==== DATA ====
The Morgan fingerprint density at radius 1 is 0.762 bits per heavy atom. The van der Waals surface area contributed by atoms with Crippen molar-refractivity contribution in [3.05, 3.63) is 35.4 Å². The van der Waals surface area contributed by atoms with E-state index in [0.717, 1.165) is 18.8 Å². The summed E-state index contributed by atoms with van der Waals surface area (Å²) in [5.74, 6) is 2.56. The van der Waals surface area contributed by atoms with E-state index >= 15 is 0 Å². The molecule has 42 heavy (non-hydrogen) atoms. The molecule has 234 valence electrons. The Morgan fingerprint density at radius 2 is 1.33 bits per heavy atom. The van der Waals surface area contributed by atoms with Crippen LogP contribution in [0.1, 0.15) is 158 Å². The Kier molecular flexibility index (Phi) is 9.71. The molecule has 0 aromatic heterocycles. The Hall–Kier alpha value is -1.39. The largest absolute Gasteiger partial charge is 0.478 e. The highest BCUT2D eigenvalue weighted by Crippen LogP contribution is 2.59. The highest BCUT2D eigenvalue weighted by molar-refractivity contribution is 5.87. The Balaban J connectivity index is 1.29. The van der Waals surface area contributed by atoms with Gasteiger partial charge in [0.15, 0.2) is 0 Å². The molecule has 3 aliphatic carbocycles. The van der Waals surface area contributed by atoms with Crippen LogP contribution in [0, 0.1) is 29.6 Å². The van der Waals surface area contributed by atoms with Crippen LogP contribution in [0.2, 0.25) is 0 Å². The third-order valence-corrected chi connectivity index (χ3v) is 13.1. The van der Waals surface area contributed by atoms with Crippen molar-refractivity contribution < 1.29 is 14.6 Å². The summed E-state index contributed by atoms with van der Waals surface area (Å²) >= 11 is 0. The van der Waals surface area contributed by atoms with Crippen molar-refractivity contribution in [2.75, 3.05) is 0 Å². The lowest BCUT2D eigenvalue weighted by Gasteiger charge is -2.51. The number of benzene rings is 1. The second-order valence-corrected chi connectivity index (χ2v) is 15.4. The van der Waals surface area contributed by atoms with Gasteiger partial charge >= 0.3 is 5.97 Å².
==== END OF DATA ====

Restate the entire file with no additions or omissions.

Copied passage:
The Morgan fingerprint density at radius 1 is 0.762 bits per heavy atom. The van der Waals surface area contributed by atoms with Crippen molar-refractivity contribution in [3.05, 3.63) is 35.4 Å². The van der Waals surface area contributed by atoms with E-state index in [0.717, 1.165) is 18.8 Å². The summed E-state index contributed by atoms with van der Waals surface area (Å²) in [5.74, 6) is 2.56. The van der Waals surface area contributed by atoms with E-state index >= 15 is 0 Å². The molecule has 42 heavy (non-hydrogen) atoms. The molecule has 234 valence electrons. The Morgan fingerprint density at radius 2 is 1.33 bits per heavy atom. The van der Waals surface area contributed by atoms with Crippen LogP contribution in [0.1, 0.15) is 158 Å². The Kier molecular flexibility index (Phi) is 9.71. The molecule has 0 aromatic heterocycles. The Hall–Kier alpha value is -1.39. The largest absolute Gasteiger partial charge is 0.478 e. The highest BCUT2D eigenvalue weighted by Crippen LogP contribution is 2.59. The highest BCUT2D eigenvalue weighted by molar-refractivity contribution is 5.87. The Balaban J connectivity index is 1.29. The van der Waals surface area contributed by atoms with Gasteiger partial charge in [0.15, 0.2) is 0 Å². The molecule has 3 aliphatic carbocycles. The van der Waals surface area contributed by atoms with Crippen LogP contribution in [0, 0.1) is 29.6 Å². The van der Waals surface area contributed by atoms with Crippen LogP contribution in [0.2, 0.25) is 0 Å². The third-order valence-corrected chi connectivity index (χ3v) is 13.1. The van der Waals surface area contributed by atoms with Crippen molar-refractivity contribution < 1.29 is 14.6 Å². The summed E-state index contributed by atoms with van der Waals surface area (Å²) >= 11 is 0. The van der Waals surface area contributed by atoms with Crippen molar-refractivity contribution in [2.75, 3.05) is 0 Å². The lowest BCUT2D eigenvalue weighted by Gasteiger charge is -2.51. The number of benzene rings is 1. The second-order valence-corrected chi connectivity index (χ2v) is 15.4. The van der Waals surface area contributed by atoms with Gasteiger partial charge >= 0.3 is 5.97 Å².